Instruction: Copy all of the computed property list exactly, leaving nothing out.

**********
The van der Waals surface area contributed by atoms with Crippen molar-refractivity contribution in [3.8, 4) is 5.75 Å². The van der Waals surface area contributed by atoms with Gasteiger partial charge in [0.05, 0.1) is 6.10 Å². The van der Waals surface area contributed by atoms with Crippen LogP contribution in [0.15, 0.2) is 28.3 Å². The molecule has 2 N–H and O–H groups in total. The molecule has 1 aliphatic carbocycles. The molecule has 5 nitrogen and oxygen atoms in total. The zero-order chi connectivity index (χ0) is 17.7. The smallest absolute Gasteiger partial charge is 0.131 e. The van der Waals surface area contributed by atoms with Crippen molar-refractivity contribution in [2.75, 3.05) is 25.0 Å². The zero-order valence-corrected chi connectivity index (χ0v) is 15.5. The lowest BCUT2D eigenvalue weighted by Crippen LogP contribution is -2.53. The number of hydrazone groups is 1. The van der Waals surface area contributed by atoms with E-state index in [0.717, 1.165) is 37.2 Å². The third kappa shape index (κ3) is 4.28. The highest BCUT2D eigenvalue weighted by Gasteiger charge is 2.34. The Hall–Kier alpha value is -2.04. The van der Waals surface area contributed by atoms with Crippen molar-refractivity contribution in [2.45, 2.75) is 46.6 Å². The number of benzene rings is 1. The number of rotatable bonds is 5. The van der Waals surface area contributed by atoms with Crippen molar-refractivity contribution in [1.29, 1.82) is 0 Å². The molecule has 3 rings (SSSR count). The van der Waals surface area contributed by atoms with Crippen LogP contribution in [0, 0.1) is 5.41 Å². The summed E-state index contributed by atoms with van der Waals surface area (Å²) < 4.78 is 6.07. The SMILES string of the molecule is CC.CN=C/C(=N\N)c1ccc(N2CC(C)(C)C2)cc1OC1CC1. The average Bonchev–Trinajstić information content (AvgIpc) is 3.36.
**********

The van der Waals surface area contributed by atoms with Crippen molar-refractivity contribution in [3.8, 4) is 5.75 Å². The van der Waals surface area contributed by atoms with Gasteiger partial charge in [0.05, 0.1) is 6.10 Å². The van der Waals surface area contributed by atoms with Crippen LogP contribution in [0.15, 0.2) is 28.3 Å². The molecule has 2 N–H and O–H groups in total. The molecule has 1 aliphatic carbocycles. The molecule has 5 nitrogen and oxygen atoms in total. The zero-order chi connectivity index (χ0) is 17.7. The smallest absolute Gasteiger partial charge is 0.131 e. The van der Waals surface area contributed by atoms with Crippen molar-refractivity contribution in [2.75, 3.05) is 25.0 Å². The zero-order valence-corrected chi connectivity index (χ0v) is 15.5. The lowest BCUT2D eigenvalue weighted by Crippen LogP contribution is -2.53. The number of hydrazone groups is 1. The van der Waals surface area contributed by atoms with E-state index in [0.717, 1.165) is 37.2 Å². The third kappa shape index (κ3) is 4.28. The highest BCUT2D eigenvalue weighted by Gasteiger charge is 2.34. The Hall–Kier alpha value is -2.04. The van der Waals surface area contributed by atoms with Crippen molar-refractivity contribution in [2.45, 2.75) is 46.6 Å². The number of benzene rings is 1. The number of rotatable bonds is 5. The van der Waals surface area contributed by atoms with Crippen molar-refractivity contribution in [1.29, 1.82) is 0 Å². The molecule has 3 rings (SSSR count). The van der Waals surface area contributed by atoms with Crippen LogP contribution in [0, 0.1) is 5.41 Å². The summed E-state index contributed by atoms with van der Waals surface area (Å²) < 4.78 is 6.07. The SMILES string of the molecule is CC.CN=C/C(=N\N)c1ccc(N2CC(C)(C)C2)cc1OC1CC1. The average Bonchev–Trinajstić information content (AvgIpc) is 3.36.